charming evening?

At ten the servants were told to call Sir Pitt and the household to
prayers. Sir Pitt came in first, very much flushed, and rather
unsteady in his gait; and after him the butler, the canaries, Mr.
Crawley's man, three other men, smelling very much of the stable,
and four women, one of whom, I remarked, was very much overdressed,
and who flung me a look of great scorn as she plumped down on her

After Mr. Crawley had done haranguing and expounding, we received
our candles, and then we went to bed; and then I was disturbed in my
writing, as I have described to my dearest sweetest Amelia.

Good night. A thousand, thousand, thousand kisses!

Saturday.--This morning, at five, I heard the shrieking of the
little black pig. Rose and Violet introduced me to it yesterday;
and to the stables, and to the kennel, and to the gardener, who was
picking fruit to send to market, and from whom they begged hard a
bunch of hot-house grapes; but he said that Sir Pitt had numbered
every "Man Jack" of them, and it would be as much as his place was
worth to give any away. The darling girls caught a colt in a
paddock, and asked me if I would ride, and began to ride themselves,
when the groom, coming with horrid oaths, drove them away.

Lady Crawley is always knitting the worsted. Sir Pitt is always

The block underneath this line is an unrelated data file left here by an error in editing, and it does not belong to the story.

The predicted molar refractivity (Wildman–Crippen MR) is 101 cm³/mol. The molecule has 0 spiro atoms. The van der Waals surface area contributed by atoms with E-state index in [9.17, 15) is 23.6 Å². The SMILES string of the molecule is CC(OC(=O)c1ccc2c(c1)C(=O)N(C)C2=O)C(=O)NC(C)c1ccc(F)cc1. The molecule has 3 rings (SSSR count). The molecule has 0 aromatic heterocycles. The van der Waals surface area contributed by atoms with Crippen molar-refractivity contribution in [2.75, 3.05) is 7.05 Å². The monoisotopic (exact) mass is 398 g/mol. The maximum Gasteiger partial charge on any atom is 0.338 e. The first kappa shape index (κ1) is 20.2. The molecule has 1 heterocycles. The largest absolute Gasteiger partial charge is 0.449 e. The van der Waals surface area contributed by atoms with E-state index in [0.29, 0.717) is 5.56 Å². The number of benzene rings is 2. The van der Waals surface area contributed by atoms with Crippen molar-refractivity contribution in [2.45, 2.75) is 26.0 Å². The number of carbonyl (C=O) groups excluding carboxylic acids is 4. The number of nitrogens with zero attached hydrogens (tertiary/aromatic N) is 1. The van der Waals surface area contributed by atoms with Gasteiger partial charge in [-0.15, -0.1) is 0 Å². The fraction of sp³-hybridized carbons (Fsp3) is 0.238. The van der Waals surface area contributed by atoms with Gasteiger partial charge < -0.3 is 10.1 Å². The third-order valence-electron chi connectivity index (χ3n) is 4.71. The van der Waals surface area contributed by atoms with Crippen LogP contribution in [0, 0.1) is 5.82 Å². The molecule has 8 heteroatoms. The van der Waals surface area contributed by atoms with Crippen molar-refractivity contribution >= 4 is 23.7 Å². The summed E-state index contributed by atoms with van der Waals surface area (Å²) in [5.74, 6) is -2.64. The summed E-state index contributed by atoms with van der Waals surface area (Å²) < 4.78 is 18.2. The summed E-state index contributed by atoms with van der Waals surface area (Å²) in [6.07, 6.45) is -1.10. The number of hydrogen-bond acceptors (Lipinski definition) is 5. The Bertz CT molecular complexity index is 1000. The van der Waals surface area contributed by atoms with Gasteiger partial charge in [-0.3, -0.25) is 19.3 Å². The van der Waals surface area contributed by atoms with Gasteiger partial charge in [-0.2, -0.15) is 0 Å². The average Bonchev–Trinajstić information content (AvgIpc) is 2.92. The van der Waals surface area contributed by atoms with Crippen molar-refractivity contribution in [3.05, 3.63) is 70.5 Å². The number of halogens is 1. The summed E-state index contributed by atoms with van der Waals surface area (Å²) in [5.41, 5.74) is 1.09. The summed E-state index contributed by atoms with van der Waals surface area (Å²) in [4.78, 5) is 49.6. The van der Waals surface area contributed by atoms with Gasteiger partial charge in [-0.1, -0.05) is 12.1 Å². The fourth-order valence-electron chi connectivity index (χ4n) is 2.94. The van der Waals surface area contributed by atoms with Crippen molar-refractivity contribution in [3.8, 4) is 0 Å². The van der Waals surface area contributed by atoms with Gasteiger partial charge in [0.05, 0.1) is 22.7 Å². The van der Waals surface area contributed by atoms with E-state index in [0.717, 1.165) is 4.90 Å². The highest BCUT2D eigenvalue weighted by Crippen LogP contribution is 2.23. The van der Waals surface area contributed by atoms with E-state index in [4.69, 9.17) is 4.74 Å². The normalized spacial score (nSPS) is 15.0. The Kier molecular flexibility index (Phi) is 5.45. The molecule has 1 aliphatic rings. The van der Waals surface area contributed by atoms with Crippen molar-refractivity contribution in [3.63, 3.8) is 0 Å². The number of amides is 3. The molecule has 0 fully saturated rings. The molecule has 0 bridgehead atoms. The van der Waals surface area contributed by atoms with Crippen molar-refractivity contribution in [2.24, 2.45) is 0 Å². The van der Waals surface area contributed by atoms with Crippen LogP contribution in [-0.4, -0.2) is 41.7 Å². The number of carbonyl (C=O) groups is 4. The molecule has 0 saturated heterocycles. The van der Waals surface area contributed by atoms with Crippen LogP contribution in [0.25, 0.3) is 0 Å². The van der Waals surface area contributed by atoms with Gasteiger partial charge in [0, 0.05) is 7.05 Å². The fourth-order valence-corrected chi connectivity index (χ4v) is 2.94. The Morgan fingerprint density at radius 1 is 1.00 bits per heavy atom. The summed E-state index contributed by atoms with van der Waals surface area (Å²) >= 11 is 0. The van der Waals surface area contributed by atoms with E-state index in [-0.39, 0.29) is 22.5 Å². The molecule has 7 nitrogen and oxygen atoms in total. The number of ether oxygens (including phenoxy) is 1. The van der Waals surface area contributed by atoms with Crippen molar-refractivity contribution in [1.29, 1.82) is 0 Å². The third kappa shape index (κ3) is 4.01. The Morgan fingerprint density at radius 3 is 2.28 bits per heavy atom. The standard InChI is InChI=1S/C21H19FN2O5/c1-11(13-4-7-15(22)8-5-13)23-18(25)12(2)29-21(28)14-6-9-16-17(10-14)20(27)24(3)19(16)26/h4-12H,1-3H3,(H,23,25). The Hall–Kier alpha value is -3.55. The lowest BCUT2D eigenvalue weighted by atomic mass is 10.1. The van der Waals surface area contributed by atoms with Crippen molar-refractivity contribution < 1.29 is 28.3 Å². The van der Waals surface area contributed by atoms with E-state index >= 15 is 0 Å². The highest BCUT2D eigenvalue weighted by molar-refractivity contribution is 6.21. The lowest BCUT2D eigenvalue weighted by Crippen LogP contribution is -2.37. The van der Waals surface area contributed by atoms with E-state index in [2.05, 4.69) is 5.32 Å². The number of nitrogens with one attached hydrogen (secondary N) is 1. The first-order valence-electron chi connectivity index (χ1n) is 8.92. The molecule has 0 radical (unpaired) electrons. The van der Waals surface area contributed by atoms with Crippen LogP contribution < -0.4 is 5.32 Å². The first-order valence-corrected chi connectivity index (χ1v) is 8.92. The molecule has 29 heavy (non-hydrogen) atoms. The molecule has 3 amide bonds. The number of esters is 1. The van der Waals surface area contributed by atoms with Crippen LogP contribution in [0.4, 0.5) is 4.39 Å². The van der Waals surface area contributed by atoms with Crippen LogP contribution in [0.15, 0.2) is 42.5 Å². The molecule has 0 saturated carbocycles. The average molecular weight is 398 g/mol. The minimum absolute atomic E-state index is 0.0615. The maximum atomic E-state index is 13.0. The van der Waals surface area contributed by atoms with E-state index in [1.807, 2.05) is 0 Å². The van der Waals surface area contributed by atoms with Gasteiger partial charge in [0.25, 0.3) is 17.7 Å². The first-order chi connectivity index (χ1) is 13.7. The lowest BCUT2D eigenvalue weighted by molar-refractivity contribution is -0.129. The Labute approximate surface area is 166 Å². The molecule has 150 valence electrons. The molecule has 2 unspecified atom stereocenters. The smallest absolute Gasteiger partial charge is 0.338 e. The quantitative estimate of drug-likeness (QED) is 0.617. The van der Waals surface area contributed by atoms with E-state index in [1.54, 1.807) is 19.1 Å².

tipsy, every night; and, I believe, sits with Horrocks, the butler.
Mr. Crawley always reads sermons in the evening, and in the morning
is locked up in his study, or else rides to Mudbury, on county
business, or to Squashmore, where he preaches, on Wednesdays and
Fridays, to the tenants there.

A hundred thousand grateful loves to your dear papa and mamma. Is
your poor brother recovered of his rack-punch? Oh, dear! Oh, dear!
How men should beware of wicked punch!

Ever and ever thine own REBECCA

Everything considered, I think it is quite as well for our dear
Amelia Sedley, in Russell Square, that Miss Sharp and she are
parted. Rebecca is a droll funny creature, to be sure; and those
descriptions of the poor lady weeping for the loss of her beauty,
and the gentleman "with hay-coloured whiskers and straw-coloured
hair," are very smart, doubtless, and show a great knowledge of the
world. That she might, when on her knees, have been thinking of
something better than Miss Horrocks's ribbons, has possibly struck
both of us. But my kind reader will please to remember that this
history has "Vanity Fair" for a title, and that Vanity Fair is a
very vain, wicked, foolish place, full of all sorts of humbugs and
falsenesses and pretensions. And while the moralist, who is holding
forth on the cover ( an accurate portrait of your humble servant),
professes to wear neither gown nor bands, but only the very same
long-eared livery in which his congregation is arrayed: yet, look